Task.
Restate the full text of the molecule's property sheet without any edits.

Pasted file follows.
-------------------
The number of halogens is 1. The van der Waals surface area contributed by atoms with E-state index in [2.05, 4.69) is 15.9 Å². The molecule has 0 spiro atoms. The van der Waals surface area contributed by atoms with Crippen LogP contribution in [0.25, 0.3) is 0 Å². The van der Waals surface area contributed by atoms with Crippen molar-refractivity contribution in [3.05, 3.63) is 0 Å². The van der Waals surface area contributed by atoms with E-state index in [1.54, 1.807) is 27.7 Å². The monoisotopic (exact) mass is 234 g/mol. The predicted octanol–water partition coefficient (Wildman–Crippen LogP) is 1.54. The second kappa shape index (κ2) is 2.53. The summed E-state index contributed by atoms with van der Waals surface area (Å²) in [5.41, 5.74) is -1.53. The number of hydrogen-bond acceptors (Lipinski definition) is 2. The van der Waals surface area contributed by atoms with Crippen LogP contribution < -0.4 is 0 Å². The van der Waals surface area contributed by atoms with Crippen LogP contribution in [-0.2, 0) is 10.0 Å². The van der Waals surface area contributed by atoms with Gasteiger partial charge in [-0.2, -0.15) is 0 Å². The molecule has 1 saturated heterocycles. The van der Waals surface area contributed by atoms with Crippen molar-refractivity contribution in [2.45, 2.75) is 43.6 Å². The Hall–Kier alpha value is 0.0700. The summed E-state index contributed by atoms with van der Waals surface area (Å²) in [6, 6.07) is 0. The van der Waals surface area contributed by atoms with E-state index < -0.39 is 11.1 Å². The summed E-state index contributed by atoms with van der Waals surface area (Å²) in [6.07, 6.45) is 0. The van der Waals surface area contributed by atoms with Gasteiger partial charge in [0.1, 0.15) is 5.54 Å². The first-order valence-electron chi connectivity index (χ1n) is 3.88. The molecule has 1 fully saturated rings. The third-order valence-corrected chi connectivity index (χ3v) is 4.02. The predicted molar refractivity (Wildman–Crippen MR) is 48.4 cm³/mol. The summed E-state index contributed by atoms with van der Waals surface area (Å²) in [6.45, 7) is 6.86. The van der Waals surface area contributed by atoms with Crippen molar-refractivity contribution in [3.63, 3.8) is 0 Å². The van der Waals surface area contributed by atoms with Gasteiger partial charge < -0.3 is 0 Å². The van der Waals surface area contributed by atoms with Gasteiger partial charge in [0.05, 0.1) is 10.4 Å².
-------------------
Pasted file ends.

The number of halogens is 1. The van der Waals surface area contributed by atoms with E-state index in [2.05, 4.69) is 15.9 Å². The molecule has 0 spiro atoms. The van der Waals surface area contributed by atoms with Crippen LogP contribution in [0.25, 0.3) is 0 Å². The van der Waals surface area contributed by atoms with Crippen molar-refractivity contribution in [3.05, 3.63) is 0 Å². The van der Waals surface area contributed by atoms with E-state index in [1.54, 1.807) is 27.7 Å². The monoisotopic (exact) mass is 234 g/mol. The predicted octanol–water partition coefficient (Wildman–Crippen LogP) is 1.54. The second kappa shape index (κ2) is 2.53. The summed E-state index contributed by atoms with van der Waals surface area (Å²) in [5.41, 5.74) is -1.53. The number of hydrogen-bond acceptors (Lipinski definition) is 2. The van der Waals surface area contributed by atoms with Crippen LogP contribution < -0.4 is 0 Å². The van der Waals surface area contributed by atoms with Crippen LogP contribution in [-0.2, 0) is 10.0 Å². The van der Waals surface area contributed by atoms with Gasteiger partial charge in [-0.2, -0.15) is 0 Å². The molecule has 1 saturated heterocycles. The van der Waals surface area contributed by atoms with Crippen molar-refractivity contribution in [2.45, 2.75) is 43.6 Å². The Hall–Kier alpha value is 0.0700. The summed E-state index contributed by atoms with van der Waals surface area (Å²) in [6, 6.07) is 0. The van der Waals surface area contributed by atoms with E-state index < -0.39 is 11.1 Å². The summed E-state index contributed by atoms with van der Waals surface area (Å²) in [6.07, 6.45) is 0. The van der Waals surface area contributed by atoms with Gasteiger partial charge in [0.1, 0.15) is 5.54 Å². The first-order valence-electron chi connectivity index (χ1n) is 3.88. The molecule has 1 fully saturated rings. The third-order valence-corrected chi connectivity index (χ3v) is 4.02. The predicted molar refractivity (Wildman–Crippen MR) is 48.4 cm³/mol. The summed E-state index contributed by atoms with van der Waals surface area (Å²) in [6.45, 7) is 6.86. The van der Waals surface area contributed by atoms with Crippen molar-refractivity contribution in [3.63, 3.8) is 0 Å². The van der Waals surface area contributed by atoms with Gasteiger partial charge < -0.3 is 0 Å². The van der Waals surface area contributed by atoms with Gasteiger partial charge in [0.05, 0.1) is 10.4 Å².